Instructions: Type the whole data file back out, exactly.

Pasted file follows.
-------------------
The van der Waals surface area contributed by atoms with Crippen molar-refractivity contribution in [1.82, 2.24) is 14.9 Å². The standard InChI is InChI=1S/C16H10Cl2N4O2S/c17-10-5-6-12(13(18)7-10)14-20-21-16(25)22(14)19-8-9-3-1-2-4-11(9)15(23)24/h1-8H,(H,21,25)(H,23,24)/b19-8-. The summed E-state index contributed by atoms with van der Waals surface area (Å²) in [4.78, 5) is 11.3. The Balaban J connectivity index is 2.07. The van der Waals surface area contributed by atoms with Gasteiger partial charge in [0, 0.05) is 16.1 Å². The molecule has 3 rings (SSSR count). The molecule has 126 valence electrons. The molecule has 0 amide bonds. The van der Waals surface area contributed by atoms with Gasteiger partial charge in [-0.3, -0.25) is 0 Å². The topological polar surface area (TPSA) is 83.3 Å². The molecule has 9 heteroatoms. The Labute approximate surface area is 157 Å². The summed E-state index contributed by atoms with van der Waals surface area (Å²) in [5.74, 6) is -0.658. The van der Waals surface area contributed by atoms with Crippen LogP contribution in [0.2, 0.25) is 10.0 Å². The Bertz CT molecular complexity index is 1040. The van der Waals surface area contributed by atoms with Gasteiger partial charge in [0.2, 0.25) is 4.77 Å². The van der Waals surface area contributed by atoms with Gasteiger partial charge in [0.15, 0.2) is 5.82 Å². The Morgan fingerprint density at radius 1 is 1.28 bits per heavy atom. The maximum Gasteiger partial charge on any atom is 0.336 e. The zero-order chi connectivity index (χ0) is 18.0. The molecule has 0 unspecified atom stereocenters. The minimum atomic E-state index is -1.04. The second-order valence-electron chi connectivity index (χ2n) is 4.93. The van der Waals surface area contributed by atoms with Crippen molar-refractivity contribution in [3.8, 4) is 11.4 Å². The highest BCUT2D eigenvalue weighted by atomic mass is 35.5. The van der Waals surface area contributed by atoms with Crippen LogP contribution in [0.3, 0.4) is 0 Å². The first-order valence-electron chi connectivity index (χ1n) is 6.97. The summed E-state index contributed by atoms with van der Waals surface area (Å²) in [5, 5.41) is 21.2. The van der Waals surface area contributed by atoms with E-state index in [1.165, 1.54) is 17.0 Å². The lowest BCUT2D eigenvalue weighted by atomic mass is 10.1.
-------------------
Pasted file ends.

The van der Waals surface area contributed by atoms with Crippen molar-refractivity contribution in [1.82, 2.24) is 14.9 Å². The standard InChI is InChI=1S/C16H10Cl2N4O2S/c17-10-5-6-12(13(18)7-10)14-20-21-16(25)22(14)19-8-9-3-1-2-4-11(9)15(23)24/h1-8H,(H,21,25)(H,23,24)/b19-8-. The summed E-state index contributed by atoms with van der Waals surface area (Å²) in [4.78, 5) is 11.3. The Balaban J connectivity index is 2.07. The van der Waals surface area contributed by atoms with Gasteiger partial charge in [0, 0.05) is 16.1 Å². The molecule has 3 rings (SSSR count). The molecule has 126 valence electrons. The molecule has 0 amide bonds. The van der Waals surface area contributed by atoms with Gasteiger partial charge in [-0.3, -0.25) is 0 Å². The topological polar surface area (TPSA) is 83.3 Å². The molecule has 9 heteroatoms. The Labute approximate surface area is 157 Å². The summed E-state index contributed by atoms with van der Waals surface area (Å²) in [5.74, 6) is -0.658. The van der Waals surface area contributed by atoms with Crippen LogP contribution in [0.2, 0.25) is 10.0 Å². The Bertz CT molecular complexity index is 1040. The van der Waals surface area contributed by atoms with Gasteiger partial charge in [0.2, 0.25) is 4.77 Å². The van der Waals surface area contributed by atoms with Gasteiger partial charge in [0.15, 0.2) is 5.82 Å². The Morgan fingerprint density at radius 1 is 1.28 bits per heavy atom. The maximum Gasteiger partial charge on any atom is 0.336 e. The zero-order chi connectivity index (χ0) is 18.0. The molecule has 0 unspecified atom stereocenters. The minimum atomic E-state index is -1.04. The second-order valence-electron chi connectivity index (χ2n) is 4.93. The van der Waals surface area contributed by atoms with Crippen molar-refractivity contribution in [3.8, 4) is 11.4 Å². The highest BCUT2D eigenvalue weighted by atomic mass is 35.5. The van der Waals surface area contributed by atoms with Crippen LogP contribution in [0.3, 0.4) is 0 Å². The first-order valence-electron chi connectivity index (χ1n) is 6.97. The summed E-state index contributed by atoms with van der Waals surface area (Å²) in [5, 5.41) is 21.2. The van der Waals surface area contributed by atoms with E-state index in [1.165, 1.54) is 17.0 Å². The lowest BCUT2D eigenvalue weighted by atomic mass is 10.1.